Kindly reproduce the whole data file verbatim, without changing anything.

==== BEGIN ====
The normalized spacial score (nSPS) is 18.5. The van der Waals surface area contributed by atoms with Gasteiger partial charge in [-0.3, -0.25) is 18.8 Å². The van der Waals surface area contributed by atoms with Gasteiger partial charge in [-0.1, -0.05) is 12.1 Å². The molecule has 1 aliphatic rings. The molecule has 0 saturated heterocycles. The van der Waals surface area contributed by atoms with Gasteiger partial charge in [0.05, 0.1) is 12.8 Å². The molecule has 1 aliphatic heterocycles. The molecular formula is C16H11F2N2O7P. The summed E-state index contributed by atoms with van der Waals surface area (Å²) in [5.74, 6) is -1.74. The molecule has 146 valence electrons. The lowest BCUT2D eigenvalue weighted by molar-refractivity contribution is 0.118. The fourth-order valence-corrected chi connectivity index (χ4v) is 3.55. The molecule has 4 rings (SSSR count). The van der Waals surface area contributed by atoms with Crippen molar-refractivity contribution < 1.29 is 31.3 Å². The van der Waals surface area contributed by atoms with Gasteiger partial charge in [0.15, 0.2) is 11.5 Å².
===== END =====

The normalized spacial score (nSPS) is 18.5. The van der Waals surface area contributed by atoms with Gasteiger partial charge in [-0.3, -0.25) is 18.8 Å². The van der Waals surface area contributed by atoms with Gasteiger partial charge in [-0.1, -0.05) is 12.1 Å². The molecule has 1 aliphatic rings. The molecule has 0 saturated heterocycles. The van der Waals surface area contributed by atoms with Gasteiger partial charge in [0.05, 0.1) is 12.8 Å². The molecule has 1 aliphatic heterocycles. The molecular formula is C16H11F2N2O7P. The summed E-state index contributed by atoms with van der Waals surface area (Å²) in [5.74, 6) is -1.74. The molecule has 146 valence electrons. The lowest BCUT2D eigenvalue weighted by molar-refractivity contribution is 0.118. The fourth-order valence-corrected chi connectivity index (χ4v) is 3.55. The molecule has 4 rings (SSSR count). The van der Waals surface area contributed by atoms with Crippen molar-refractivity contribution < 1.29 is 31.3 Å². The van der Waals surface area contributed by atoms with Gasteiger partial charge in [0.15, 0.2) is 11.5 Å².